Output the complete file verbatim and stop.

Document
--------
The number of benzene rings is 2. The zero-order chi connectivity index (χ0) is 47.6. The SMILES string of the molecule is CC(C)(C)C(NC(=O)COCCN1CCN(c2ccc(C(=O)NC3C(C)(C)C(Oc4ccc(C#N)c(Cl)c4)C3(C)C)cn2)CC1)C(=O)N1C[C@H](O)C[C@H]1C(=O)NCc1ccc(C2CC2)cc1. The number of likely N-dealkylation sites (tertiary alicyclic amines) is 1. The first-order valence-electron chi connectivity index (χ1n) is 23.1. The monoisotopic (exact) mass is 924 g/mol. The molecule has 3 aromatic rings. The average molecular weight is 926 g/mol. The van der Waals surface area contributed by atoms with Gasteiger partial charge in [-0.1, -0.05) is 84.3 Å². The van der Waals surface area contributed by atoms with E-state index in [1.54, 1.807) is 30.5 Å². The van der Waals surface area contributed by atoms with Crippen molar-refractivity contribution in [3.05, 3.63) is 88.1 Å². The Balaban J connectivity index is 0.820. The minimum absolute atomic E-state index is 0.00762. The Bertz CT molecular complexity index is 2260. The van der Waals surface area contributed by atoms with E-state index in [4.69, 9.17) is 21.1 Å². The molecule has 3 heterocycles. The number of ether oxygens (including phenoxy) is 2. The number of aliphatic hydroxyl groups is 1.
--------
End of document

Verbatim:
The number of benzene rings is 2. The zero-order chi connectivity index (χ0) is 47.6. The SMILES string of the molecule is CC(C)(C)C(NC(=O)COCCN1CCN(c2ccc(C(=O)NC3C(C)(C)C(Oc4ccc(C#N)c(Cl)c4)C3(C)C)cn2)CC1)C(=O)N1C[C@H](O)C[C@H]1C(=O)NCc1ccc(C2CC2)cc1. The number of likely N-dealkylation sites (tertiary alicyclic amines) is 1. The first-order valence-electron chi connectivity index (χ1n) is 23.1. The monoisotopic (exact) mass is 924 g/mol. The molecule has 3 aromatic rings. The average molecular weight is 926 g/mol. The van der Waals surface area contributed by atoms with Gasteiger partial charge in [-0.1, -0.05) is 84.3 Å². The van der Waals surface area contributed by atoms with E-state index in [1.54, 1.807) is 30.5 Å². The van der Waals surface area contributed by atoms with Crippen molar-refractivity contribution in [3.05, 3.63) is 88.1 Å². The Balaban J connectivity index is 0.820. The minimum absolute atomic E-state index is 0.00762. The Bertz CT molecular complexity index is 2260. The van der Waals surface area contributed by atoms with E-state index in [4.69, 9.17) is 21.1 Å². The molecule has 3 heterocycles. The number of ether oxygens (including phenoxy) is 2. The number of aliphatic hydroxyl groups is 1.